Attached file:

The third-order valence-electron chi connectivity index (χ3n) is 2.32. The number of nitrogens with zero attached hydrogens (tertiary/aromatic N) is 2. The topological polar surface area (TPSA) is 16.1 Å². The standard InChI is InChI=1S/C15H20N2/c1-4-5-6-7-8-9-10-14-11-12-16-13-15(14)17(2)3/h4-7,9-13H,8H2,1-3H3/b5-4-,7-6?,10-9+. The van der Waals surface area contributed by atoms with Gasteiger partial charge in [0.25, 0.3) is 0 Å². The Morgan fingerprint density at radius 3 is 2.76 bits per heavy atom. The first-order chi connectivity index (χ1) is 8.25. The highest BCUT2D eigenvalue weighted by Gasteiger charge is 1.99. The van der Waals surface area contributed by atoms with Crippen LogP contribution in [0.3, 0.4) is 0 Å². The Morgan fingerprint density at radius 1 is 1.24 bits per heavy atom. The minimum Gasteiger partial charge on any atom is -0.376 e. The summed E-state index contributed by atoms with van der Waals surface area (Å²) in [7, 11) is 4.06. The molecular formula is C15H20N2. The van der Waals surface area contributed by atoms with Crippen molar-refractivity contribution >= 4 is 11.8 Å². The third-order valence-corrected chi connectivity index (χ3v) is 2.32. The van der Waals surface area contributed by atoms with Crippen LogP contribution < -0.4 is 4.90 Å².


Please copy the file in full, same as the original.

The third-order valence-electron chi connectivity index (χ3n) is 2.32. The number of nitrogens with zero attached hydrogens (tertiary/aromatic N) is 2. The topological polar surface area (TPSA) is 16.1 Å². The standard InChI is InChI=1S/C15H20N2/c1-4-5-6-7-8-9-10-14-11-12-16-13-15(14)17(2)3/h4-7,9-13H,8H2,1-3H3/b5-4-,7-6?,10-9+. The van der Waals surface area contributed by atoms with Gasteiger partial charge in [0.25, 0.3) is 0 Å². The Morgan fingerprint density at radius 3 is 2.76 bits per heavy atom. The first-order chi connectivity index (χ1) is 8.25. The highest BCUT2D eigenvalue weighted by Gasteiger charge is 1.99. The van der Waals surface area contributed by atoms with Crippen LogP contribution in [0.3, 0.4) is 0 Å². The Morgan fingerprint density at radius 1 is 1.24 bits per heavy atom. The minimum Gasteiger partial charge on any atom is -0.376 e. The summed E-state index contributed by atoms with van der Waals surface area (Å²) in [7, 11) is 4.06. The molecular formula is C15H20N2. The van der Waals surface area contributed by atoms with Crippen molar-refractivity contribution >= 4 is 11.8 Å². The third-order valence-corrected chi connectivity index (χ3v) is 2.32. The van der Waals surface area contributed by atoms with Crippen LogP contribution < -0.4 is 4.90 Å².